Ruby would be interesting. Five years ago I'd have said it'd be impossible to find enough developers who know it, but Ruby has been receiving a lot of positive press lately (including in the Perl community -- a lot of the big names in Perl say nice things about Ruby), so its popularity has really grown. These days writing something like Bugzilla in Ruby might be quite feasible and worthwhile. I'd be interested in seeing that.

I wouldn't want to see development of the existing Bugzilla codebase cease, though.

And yes, Perl6 would be a great choice if a fully usable version of it existed today, but admittedly that's a pretty significant caveat. When choosing between Perl5 and Perl6, I keep finding myself picking the one that's available and widely deployed and stable, despite the philosophical allure of many of the design improvements in the new version.

Re: Other bug trackers? Worth _having_?

Hey, thanks for the very insightful contribution, there. :-) And I'm really glad that you feel so positively about Bugzilla vs. its competitors, that makes me happy. :-)

I think most people tend to prefer Bugzilla, also, but they sometimes install Trac because it's easier to install, not necessarily because they like it better. (Also because it does two other things--track SVN and it's a Wiki, so people like that. Bugzilla on the other hand will always stay focused on just being a bug tracker.)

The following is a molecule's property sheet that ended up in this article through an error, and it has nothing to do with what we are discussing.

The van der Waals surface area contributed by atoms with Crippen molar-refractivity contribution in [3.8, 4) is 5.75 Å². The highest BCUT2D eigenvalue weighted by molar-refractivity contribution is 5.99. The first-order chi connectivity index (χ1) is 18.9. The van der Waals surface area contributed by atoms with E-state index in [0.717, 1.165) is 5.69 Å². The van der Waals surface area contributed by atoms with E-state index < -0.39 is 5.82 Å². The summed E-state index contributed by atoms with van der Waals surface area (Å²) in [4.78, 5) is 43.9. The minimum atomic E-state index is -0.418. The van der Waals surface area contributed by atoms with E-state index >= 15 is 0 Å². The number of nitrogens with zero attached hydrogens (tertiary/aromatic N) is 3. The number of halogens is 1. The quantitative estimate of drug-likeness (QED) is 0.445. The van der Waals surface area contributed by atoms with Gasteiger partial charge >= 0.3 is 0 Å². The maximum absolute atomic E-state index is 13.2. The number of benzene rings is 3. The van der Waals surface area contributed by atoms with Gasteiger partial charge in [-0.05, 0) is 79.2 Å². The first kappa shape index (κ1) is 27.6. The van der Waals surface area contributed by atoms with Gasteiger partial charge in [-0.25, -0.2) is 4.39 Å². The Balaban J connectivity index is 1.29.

Since we're way down here in the comments, I suppose I'll just say that the other bug-tracker I was thinking of was Jira. (Which, by the way, if you think about it a bit, is the end of "Gojira," the Japanese pronunciation of "Godzilla," and...yeah.) I haven't used it extensively, but I know there are some projects that are using it and like it, and it definitely didn't exist in 1998.

And yeah, I don't think we'll stop development of the existing codebase. There might be enough modules in CPAN available to make our development easier without having to switch languages.

Oh, and as far as Python having a One True Way, I do understand what you mean. :-) That's one of the things I like about Pylons, though--it's designed to allow you to pick the best tool for the task, so you aren't locked into just One Way.

Oh and yeah, I can't even imagine writing a bug tracker in C++ or ASPX. I could imagine writing one in PHP5, but only with extremely careful code review from highly-trained PHP developers.

Just rewrite Bugzilla on OCaml 'cause it is the fastest high-level language.

"It relies heavily on complex regular expressions."
I heard a few times about Java/PHP/* advantage over Perl because their new lang has PCRE :)
Have you seen messy Java regex in action with tons of '\\\\'?

I think if wrote Bugzilla from scratch using different language you would end up with the same post just blaming new set of drawbacks which Perl has not.

Regading Python & Ruby. Just compare standard documentation you would have to work with daily and feel the difference:
Python: http://docs.python.org/ref/ref.html
Ruby: http://www.ruby-doc.org/core/

Python Documentation